Nonpartisan secretary of state candidate attacked by Democrats
Yes, but: Some of the party's accusations are a stretch — and the nonpartisan candidate, Pierce County Auditor Julie Anderson, has aligned herself with Democrats in the past.
Why it matters: The secretary of state is Washington's top election official, in charge of making sure the state's mail-in voting system runs smoothly and securely.
State of play: Washington voters have elected Republicans as secretary of state every year since 1964.
- But no Republican made it to this November's ballot, after Anderson edged out several GOP candidates in the primary.
- Anderson now faces Secretary of State Steve Hobbs, a Democrat who was appointed last year to replace Republican Kim Wyman, after she left to take a job in the Biden administration.
- Podlodowski, who ran unsuccessfully for secretary of state in 2016, also says Anderson has fought efforts to increase voting access, such as enacting same-day registration, adding drop boxes and creating a state Voting Rights Act.
Reality check: While the state Democratic Party told Axios that Anderson opposed those measures, in two of three cases, Anderson did not testify against the bills, but suggested changes she said would help implement them better. Anderson also made clear she was speaking on behalf of the state auditors association in 2013 and 2018, and not necessarily in her personal capacity, a review of public hearing footage shows.
- Regarding the state Voting Rights Act, Anderson shared with Axios a letter she signed in 2015 expressing her personal support for the measure.
- In the case of adding drop boxes on college campuses — a bill Anderson did testify against for the auditors group — she said auditors wanted to use local data to determine the best locations for new drop boxes, rather than have locations dictated by the state.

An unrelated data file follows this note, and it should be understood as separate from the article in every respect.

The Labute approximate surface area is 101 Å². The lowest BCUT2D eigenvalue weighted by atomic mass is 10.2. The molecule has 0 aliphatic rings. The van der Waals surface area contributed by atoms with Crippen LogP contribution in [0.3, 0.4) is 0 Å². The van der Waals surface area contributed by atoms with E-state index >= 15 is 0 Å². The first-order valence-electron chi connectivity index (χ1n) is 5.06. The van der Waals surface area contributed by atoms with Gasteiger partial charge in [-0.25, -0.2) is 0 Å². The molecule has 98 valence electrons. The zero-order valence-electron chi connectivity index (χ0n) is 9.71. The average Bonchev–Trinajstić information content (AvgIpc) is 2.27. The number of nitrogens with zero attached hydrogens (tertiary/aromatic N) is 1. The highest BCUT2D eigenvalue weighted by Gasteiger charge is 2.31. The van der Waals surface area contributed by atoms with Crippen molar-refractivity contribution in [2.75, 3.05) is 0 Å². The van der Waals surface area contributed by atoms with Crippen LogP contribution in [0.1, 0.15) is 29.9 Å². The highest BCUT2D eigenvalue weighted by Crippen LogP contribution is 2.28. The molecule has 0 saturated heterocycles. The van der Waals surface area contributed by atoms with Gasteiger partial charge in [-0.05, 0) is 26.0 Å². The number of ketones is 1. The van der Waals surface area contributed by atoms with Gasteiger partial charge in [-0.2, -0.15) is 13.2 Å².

- Anderson has since expanded the number of drop boxes in Pierce County from 27 to 50.
What they're saying: Podlodowski criticized Anderson for recently receiving endorsements from the Mainstream Republicans of Washington, a GOP group, as well as from Republicans such as Rob McKenna and Reagan Dunn.
- Podlodowski told Axios she thinks it's "distasteful" that Anderson is associating with Republicans "at a time when our democracy is under attack and the two parties are very clear where they stand on that."
- Podlodowski added that Anderson supported Wyman, the former Republican secretary of state, in past elections.
The other side: Anderson said she isn't trying to appeal to Republicans who deny the legitimacy of the 2020 election, but is talking to voters of all stripes to help build trust in the state's voting system.
- She said she supported Wyman in past elections because of Wyman's experience running fair and impartial elections — experience Biden administration officials also cited when reaching across the aisle to choose Wyman for a top election security job.
Between the lines: Since 2007, Anderson has given Democratic candidates at least $2,900, while contributing about $100 to Republican candidates and causes, state campaign finance records show.
- Anderson also took part in Democratic presidential caucuses in 2008, supporting Barack Obama for president over Hillary Clinton, and served as a Democratic precinct committee officer in the early 2000s, according to archived reports from The News Tribune.
The intrigue: Kamau Chege, director of Washington Community Alliance, a network of groups representing people of color, told Axios he thinks Anderson's policy platform is more progressive than Hobbs' in several areas.
- That includes her plans to work with community groups to help reach underserved voters and her past support for restoring voting rights for people convicted of felonies, he said.
Meanwhile, Hobbs told Axios he's focused on making "our elections more transparent and accessible, increasing our cybersecurity, and fighting dangerous election misinformation."
- "It isn't my concern what my opponent calls herself," Hobbs said.
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